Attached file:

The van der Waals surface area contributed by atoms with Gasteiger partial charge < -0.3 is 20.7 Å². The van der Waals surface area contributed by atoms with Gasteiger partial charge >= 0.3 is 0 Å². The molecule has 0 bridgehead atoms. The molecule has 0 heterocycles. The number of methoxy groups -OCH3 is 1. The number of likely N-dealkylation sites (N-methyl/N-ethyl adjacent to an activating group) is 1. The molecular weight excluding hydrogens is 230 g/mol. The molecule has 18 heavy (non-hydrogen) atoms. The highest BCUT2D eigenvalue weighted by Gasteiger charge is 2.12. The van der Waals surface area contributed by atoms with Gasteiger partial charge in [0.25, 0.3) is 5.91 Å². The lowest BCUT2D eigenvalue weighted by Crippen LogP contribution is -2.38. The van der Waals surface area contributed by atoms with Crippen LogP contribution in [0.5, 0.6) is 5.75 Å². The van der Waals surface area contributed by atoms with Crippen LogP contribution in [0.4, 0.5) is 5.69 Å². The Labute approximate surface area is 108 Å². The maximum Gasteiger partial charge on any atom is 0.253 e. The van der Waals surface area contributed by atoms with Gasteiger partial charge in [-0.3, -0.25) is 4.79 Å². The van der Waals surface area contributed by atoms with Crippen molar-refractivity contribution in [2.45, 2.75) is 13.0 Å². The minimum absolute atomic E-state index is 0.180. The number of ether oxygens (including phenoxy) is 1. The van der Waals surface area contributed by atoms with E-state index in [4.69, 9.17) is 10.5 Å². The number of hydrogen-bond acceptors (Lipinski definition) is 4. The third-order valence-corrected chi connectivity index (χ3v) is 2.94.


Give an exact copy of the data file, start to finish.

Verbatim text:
The van der Waals surface area contributed by atoms with Gasteiger partial charge < -0.3 is 20.7 Å². The van der Waals surface area contributed by atoms with Gasteiger partial charge >= 0.3 is 0 Å². The molecule has 0 bridgehead atoms. The molecule has 0 heterocycles. The number of methoxy groups -OCH3 is 1. The number of likely N-dealkylation sites (N-methyl/N-ethyl adjacent to an activating group) is 1. The molecular weight excluding hydrogens is 230 g/mol. The molecule has 18 heavy (non-hydrogen) atoms. The highest BCUT2D eigenvalue weighted by Gasteiger charge is 2.12. The van der Waals surface area contributed by atoms with Gasteiger partial charge in [0.25, 0.3) is 5.91 Å². The lowest BCUT2D eigenvalue weighted by Crippen LogP contribution is -2.38. The van der Waals surface area contributed by atoms with Crippen LogP contribution in [0.5, 0.6) is 5.75 Å². The van der Waals surface area contributed by atoms with Crippen LogP contribution in [0.4, 0.5) is 5.69 Å². The Labute approximate surface area is 108 Å². The maximum Gasteiger partial charge on any atom is 0.253 e. The van der Waals surface area contributed by atoms with Gasteiger partial charge in [-0.3, -0.25) is 4.79 Å². The van der Waals surface area contributed by atoms with Crippen molar-refractivity contribution in [2.45, 2.75) is 13.0 Å². The minimum absolute atomic E-state index is 0.180. The number of ether oxygens (including phenoxy) is 1. The van der Waals surface area contributed by atoms with E-state index in [4.69, 9.17) is 10.5 Å². The number of hydrogen-bond acceptors (Lipinski definition) is 4. The third-order valence-corrected chi connectivity index (χ3v) is 2.94.